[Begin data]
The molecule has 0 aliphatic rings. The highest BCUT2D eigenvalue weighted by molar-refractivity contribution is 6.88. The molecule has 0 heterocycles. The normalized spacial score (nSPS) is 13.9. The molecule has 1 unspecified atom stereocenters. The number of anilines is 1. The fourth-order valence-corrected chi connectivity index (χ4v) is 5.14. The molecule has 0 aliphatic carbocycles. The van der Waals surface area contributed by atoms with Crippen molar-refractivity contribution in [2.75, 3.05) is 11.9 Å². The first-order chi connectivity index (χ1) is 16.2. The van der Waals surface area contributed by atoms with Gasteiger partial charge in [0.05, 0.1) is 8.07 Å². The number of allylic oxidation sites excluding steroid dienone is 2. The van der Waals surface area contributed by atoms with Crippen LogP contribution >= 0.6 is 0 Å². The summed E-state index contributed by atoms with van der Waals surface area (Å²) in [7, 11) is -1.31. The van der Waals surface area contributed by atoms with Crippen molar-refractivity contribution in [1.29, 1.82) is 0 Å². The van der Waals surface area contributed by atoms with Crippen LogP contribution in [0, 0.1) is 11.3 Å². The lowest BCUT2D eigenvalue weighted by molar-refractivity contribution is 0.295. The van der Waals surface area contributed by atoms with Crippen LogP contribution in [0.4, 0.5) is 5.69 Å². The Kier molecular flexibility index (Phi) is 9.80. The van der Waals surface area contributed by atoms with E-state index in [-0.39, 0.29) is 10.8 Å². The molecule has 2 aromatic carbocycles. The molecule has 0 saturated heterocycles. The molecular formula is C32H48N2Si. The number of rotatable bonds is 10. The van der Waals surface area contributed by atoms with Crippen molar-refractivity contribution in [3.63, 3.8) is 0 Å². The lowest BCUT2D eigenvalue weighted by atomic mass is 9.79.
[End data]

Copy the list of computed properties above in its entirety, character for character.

The molecule has 0 aliphatic rings. The highest BCUT2D eigenvalue weighted by molar-refractivity contribution is 6.88. The molecule has 0 heterocycles. The normalized spacial score (nSPS) is 13.9. The molecule has 1 unspecified atom stereocenters. The number of anilines is 1. The fourth-order valence-corrected chi connectivity index (χ4v) is 5.14. The molecule has 0 aliphatic carbocycles. The van der Waals surface area contributed by atoms with Crippen molar-refractivity contribution in [2.75, 3.05) is 11.9 Å². The first-order chi connectivity index (χ1) is 16.2. The van der Waals surface area contributed by atoms with Gasteiger partial charge in [0.05, 0.1) is 8.07 Å². The number of allylic oxidation sites excluding steroid dienone is 2. The van der Waals surface area contributed by atoms with Crippen LogP contribution >= 0.6 is 0 Å². The summed E-state index contributed by atoms with van der Waals surface area (Å²) in [7, 11) is -1.31. The van der Waals surface area contributed by atoms with Crippen molar-refractivity contribution in [1.29, 1.82) is 0 Å². The van der Waals surface area contributed by atoms with Crippen LogP contribution in [0, 0.1) is 11.3 Å². The lowest BCUT2D eigenvalue weighted by molar-refractivity contribution is 0.295. The van der Waals surface area contributed by atoms with Crippen LogP contribution in [0.4, 0.5) is 5.69 Å². The Kier molecular flexibility index (Phi) is 9.80. The van der Waals surface area contributed by atoms with E-state index in [-0.39, 0.29) is 10.8 Å². The molecule has 2 aromatic carbocycles. The molecule has 0 saturated heterocycles. The molecular formula is C32H48N2Si. The number of rotatable bonds is 10. The van der Waals surface area contributed by atoms with Crippen molar-refractivity contribution in [3.63, 3.8) is 0 Å². The lowest BCUT2D eigenvalue weighted by atomic mass is 9.79.